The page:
GREENSBORO, N.C. (WGHP) — The number of veterans who are homeless is decreasing across the nation, dropping more than 10% since 2020. 

One group in the Triad says their rooms are still full of veterans who need help.

During the last survey of the homeless population in 2022, 62 out of more than 400 people were veterans.

The number is down since 2021, but advocates believe we need to change our approach to help people like Sam Kiser.

“I was drafted in 1972 in the Vietnam Era. I pulled my two years, honorably discharged,” Kiser said.

He never saw himself as our nation’s finest until his number was called.

“I told my mom I was going to be a man and come forward and make the best of it, and I did pretty well thank God,” Kiser said.

He served and served well but ran into roadblocks after he got home.

“It was a struggle. I was under trials and being tested,” Kiser said. “A lot of issues came up: divorced, financially, couldn’t grasp making it.”

After years of facing homelessness, he ended up at The Servant Center in Greensboro alongside around 20 other struggling veterans.

“We’ve had folks with depression and bipolar, folks with heart disease,” said Shanna Reece, executive director of The Servant Center. “You have some of the stuff that’s related to war, but also some of the stuff that’s just related to aging.”

The center houses and helps veterans who are homeless and have disabilities for a two-year span of time and guides them through the process to obtain permanent housing and register for benefits.

Reece says the beds have stayed full during her 17 years at the center.

“As a community, we’ve done some things over the years that have really helped and improved things, but we’re not there yet,” Reece said. “We really would like to see more work done when they’re in the military before they’re discharged.”

Reece says the VA’s new efforts to connect with veterans from discharge to home placement have helped.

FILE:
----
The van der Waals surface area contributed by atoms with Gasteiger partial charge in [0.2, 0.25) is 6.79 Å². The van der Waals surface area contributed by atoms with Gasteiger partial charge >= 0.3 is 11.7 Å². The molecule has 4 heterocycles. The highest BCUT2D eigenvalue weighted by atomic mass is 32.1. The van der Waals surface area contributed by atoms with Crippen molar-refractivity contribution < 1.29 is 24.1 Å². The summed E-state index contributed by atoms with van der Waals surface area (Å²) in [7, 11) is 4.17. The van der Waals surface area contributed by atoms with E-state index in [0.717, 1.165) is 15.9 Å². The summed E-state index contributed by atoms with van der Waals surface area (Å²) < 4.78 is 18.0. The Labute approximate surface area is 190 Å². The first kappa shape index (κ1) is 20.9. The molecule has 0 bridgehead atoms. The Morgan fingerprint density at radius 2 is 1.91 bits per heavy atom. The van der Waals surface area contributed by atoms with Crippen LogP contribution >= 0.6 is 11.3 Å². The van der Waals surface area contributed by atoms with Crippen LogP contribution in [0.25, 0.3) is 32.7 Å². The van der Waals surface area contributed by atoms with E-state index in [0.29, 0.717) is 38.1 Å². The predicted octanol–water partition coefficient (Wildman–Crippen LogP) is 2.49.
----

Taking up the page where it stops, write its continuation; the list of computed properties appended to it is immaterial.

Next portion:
On a local level, their group takes a housing-first approach by not denying people help because of substance abuse and other issues. They work to prioritize the whole person and get them help in each area while they search for housing.

Reece says Guilford County’s new endeavor to create a substance abuse facility would help the people she serves. 

“I think a lot of the homeless work is almost reactionary. If we could do more work with folks in the military or newly out of the military, with job training, mental health,” Reece said.

It could give years back to people like Kiser, who is eagerly awaiting to move into his new apartment in July.

The center is also hoping to expand its facility to serve more veterans in a different way. 


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According to Reece, the pandemic taught the group the importance of individual space for people to recover from medical procedures and decompress.

The center is $500,000 away from its goal of adding on to the building, creating 21 individual rooms, shared spaces for video conferences and doctors appointments and larger shared living areas.

If you’re interested in supporting them on their journey, click here.